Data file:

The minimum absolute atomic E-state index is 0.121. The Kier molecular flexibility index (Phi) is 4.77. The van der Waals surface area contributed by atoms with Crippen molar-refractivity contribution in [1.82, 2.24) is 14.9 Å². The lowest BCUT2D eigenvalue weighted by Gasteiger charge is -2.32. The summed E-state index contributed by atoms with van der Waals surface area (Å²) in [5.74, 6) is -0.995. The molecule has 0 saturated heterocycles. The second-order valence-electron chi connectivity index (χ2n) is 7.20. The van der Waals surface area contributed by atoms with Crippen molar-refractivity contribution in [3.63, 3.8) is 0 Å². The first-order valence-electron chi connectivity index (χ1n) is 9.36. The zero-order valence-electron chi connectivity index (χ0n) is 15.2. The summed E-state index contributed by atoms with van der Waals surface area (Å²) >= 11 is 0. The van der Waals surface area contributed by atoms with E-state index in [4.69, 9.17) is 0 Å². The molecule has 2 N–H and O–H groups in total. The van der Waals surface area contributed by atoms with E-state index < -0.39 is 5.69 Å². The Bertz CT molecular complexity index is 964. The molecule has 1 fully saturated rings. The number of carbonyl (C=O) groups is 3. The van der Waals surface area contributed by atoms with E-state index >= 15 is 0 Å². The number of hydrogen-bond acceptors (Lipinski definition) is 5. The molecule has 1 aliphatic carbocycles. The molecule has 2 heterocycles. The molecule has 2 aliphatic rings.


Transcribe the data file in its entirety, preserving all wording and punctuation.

The minimum absolute atomic E-state index is 0.121. The Kier molecular flexibility index (Phi) is 4.77. The van der Waals surface area contributed by atoms with Crippen molar-refractivity contribution in [1.82, 2.24) is 14.9 Å². The lowest BCUT2D eigenvalue weighted by Gasteiger charge is -2.32. The summed E-state index contributed by atoms with van der Waals surface area (Å²) in [5.74, 6) is -0.995. The molecule has 0 saturated heterocycles. The second-order valence-electron chi connectivity index (χ2n) is 7.20. The van der Waals surface area contributed by atoms with Crippen molar-refractivity contribution in [3.63, 3.8) is 0 Å². The first-order valence-electron chi connectivity index (χ1n) is 9.36. The zero-order valence-electron chi connectivity index (χ0n) is 15.2. The summed E-state index contributed by atoms with van der Waals surface area (Å²) >= 11 is 0. The van der Waals surface area contributed by atoms with E-state index in [4.69, 9.17) is 0 Å². The molecule has 2 N–H and O–H groups in total. The van der Waals surface area contributed by atoms with E-state index < -0.39 is 5.69 Å². The Bertz CT molecular complexity index is 964. The molecule has 1 fully saturated rings. The number of carbonyl (C=O) groups is 3. The van der Waals surface area contributed by atoms with E-state index >= 15 is 0 Å². The number of hydrogen-bond acceptors (Lipinski definition) is 5. The molecule has 1 aliphatic carbocycles. The molecule has 2 heterocycles. The molecule has 2 aliphatic rings.